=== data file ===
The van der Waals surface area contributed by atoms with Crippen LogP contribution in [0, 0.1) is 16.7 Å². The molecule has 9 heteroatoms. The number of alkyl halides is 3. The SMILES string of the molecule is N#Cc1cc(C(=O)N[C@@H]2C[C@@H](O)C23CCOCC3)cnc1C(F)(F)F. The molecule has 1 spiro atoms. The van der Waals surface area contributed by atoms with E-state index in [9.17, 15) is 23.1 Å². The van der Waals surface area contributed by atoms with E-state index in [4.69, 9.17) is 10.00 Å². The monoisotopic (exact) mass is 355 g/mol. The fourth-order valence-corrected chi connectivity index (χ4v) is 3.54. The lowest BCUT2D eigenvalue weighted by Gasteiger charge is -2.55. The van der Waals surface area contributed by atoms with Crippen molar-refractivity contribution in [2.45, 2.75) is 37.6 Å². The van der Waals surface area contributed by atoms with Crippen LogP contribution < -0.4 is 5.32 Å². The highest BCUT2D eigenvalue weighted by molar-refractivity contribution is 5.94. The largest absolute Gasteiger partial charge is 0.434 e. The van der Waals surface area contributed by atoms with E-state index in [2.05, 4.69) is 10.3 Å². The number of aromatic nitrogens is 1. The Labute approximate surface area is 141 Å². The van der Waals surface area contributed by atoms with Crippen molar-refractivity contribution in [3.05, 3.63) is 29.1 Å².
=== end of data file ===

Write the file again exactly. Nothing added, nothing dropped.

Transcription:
The van der Waals surface area contributed by atoms with Crippen LogP contribution in [0, 0.1) is 16.7 Å². The molecule has 9 heteroatoms. The number of alkyl halides is 3. The SMILES string of the molecule is N#Cc1cc(C(=O)N[C@@H]2C[C@@H](O)C23CCOCC3)cnc1C(F)(F)F. The molecule has 1 spiro atoms. The van der Waals surface area contributed by atoms with E-state index in [9.17, 15) is 23.1 Å². The van der Waals surface area contributed by atoms with E-state index in [4.69, 9.17) is 10.00 Å². The monoisotopic (exact) mass is 355 g/mol. The fourth-order valence-corrected chi connectivity index (χ4v) is 3.54. The lowest BCUT2D eigenvalue weighted by Gasteiger charge is -2.55. The van der Waals surface area contributed by atoms with Crippen molar-refractivity contribution in [2.45, 2.75) is 37.6 Å². The van der Waals surface area contributed by atoms with Crippen LogP contribution < -0.4 is 5.32 Å². The highest BCUT2D eigenvalue weighted by molar-refractivity contribution is 5.94. The largest absolute Gasteiger partial charge is 0.434 e. The van der Waals surface area contributed by atoms with E-state index in [2.05, 4.69) is 10.3 Å². The number of aromatic nitrogens is 1. The Labute approximate surface area is 141 Å². The van der Waals surface area contributed by atoms with Crippen molar-refractivity contribution in [3.05, 3.63) is 29.1 Å².